The movie starts off with Mas Oyama, or has his name was back in his earlier years Choi Baedal, announcing his plans to become a fighter pilot in the second World War. When things don’t work out, Baedal is left living in Japan on the streets.
Baedal faces racism and tough times from the Yakuza and Japanese/British armies as their troops walk around as if they own the place. After losing another fight he is saved by his former Tae Kwon Do instructor, and begs him to teach him his martial arts.
Instead Baidal’s instructor, Bum-soo, gives him The Book of Five Rings by the legendary swordsman Miyamoto Musashi. After defending a young girl (which he starts to gain some interest in), he starts fighting off oppressive soldiers as a way to practice and improve his existing skills.
After Bum-soo is killed, he leads a group of his fellow Koreans to fight off the men responsible. Then Baedal follows in the footsteps of Musashi, and heads off on his own to harden his body and perfect his skill.
When Baedal returns, he takes a new name: Masutatsu Oyama. He then travels fighting against other martial artists to prove his skill. Butr he inevitably finds himself in trouble and has to fight off an old, and very skilled rival – Kato.
Choi Baedal vs Mas Oyama.
When we’re first introduced to Baedal he has a little bit of skill, but nothing special.
What makes this movie so interesting is the events and choices Baedal makes that improve his fighting ability and turn him into the legend Mas Oyama. He faces oppression and poverty until he decides to head off into the mountains, which very directly shows his motivation.
Even after his return he kills an opponent in a confrontation, which he is released for as it classed as self defense. Seeing how he handles this, and vowing not to fight again was interesting, but his inevitable return to face Kato is always just around the corner and you can’t wait for him to change his mind and take him up on his challenge.
So this movie not only demonstrates the improvement of Baedal’s skills but also his character as a fighter – learning the physical skill first and developing an understanding of the responsibility that comes with it. The story is told extremely well.
Yang Dong-geun does an awesome job playing Baedal and he even resembles is look and build! But more so, he demonstrates an excellent on screen style during the fight scenes!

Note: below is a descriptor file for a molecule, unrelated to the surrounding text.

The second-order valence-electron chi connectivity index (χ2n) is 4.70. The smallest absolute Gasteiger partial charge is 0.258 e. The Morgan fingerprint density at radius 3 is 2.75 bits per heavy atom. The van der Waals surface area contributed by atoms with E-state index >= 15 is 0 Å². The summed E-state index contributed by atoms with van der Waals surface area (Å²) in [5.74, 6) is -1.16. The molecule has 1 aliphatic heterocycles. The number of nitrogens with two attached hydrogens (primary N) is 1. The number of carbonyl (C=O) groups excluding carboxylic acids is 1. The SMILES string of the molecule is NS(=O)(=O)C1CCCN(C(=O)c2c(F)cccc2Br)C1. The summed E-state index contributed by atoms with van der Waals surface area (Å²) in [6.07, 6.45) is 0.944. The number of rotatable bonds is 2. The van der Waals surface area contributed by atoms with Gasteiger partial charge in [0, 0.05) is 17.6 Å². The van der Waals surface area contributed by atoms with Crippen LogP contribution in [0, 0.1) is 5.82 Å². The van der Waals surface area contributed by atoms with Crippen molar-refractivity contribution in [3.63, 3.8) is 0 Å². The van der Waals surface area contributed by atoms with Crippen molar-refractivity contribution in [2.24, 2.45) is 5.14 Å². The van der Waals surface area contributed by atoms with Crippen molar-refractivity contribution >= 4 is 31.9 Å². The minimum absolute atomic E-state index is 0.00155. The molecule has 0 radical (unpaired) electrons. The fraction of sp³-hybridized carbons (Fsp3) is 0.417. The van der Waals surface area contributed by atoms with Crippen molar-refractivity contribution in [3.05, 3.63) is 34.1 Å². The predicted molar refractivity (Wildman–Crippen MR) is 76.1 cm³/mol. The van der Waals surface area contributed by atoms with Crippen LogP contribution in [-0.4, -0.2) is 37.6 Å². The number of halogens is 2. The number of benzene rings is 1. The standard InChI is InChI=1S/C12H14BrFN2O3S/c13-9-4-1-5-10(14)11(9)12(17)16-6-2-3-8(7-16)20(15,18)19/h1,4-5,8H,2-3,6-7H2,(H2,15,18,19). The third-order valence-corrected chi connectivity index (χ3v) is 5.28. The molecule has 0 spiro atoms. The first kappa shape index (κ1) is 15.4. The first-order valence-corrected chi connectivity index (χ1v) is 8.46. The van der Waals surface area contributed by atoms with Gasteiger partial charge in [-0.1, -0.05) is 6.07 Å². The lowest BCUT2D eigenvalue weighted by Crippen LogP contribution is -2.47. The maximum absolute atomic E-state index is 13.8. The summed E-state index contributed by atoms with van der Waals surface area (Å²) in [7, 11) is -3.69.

The Action & Martial Arts
As mentioned above, the progression in Baedal’s ability grows through out the film, and so the choreography of his fighting ability does also.
While he does perform better and sharper movements throughout the film, the realism is also kept (mostly). The fight scenes show Oyama, now incredibly skilled, winning his fights but also copping some real punishment to do it.
This ‘non-superhuman’ hero style of fighting brings a bit more authenticity to the story and paints what I think would be a more accurate picture. As a friend of mine (and respected martial artist) often says “I’ve never seen Jackie Chan goin’ off in a fight down town”.
The fights you see Donnie Yen, Scott Adkins and Tony Jaa pulling off in their movies are fantastic to watch (and my favorite style of action), but don’t really represent reality in terms of hand to hand combat. This movie is more grounded, offers a bit of excitement with the realism and is a breath of fresh air to watch.
Well Choreographed action combined with real Karate movements make this a real movie for the practicing martial artist but also caters quite well to the action junkie.
It has my recommendation!
Check it out for a good story about a great, real life fighter. Most of all I find it’s strength lies in the fact that it is a hard hitting martial arts movie that sits with the best in the industry, telling a true story without over glorifying it. Totally awesome.
On DVD –
Region 1 (US & Canada)
Fighter in the Wind
Region 2 (UK, Europe, etc)
Fighter In The Wind [DVD]
Region 4 (Australia, New Zealand, etc)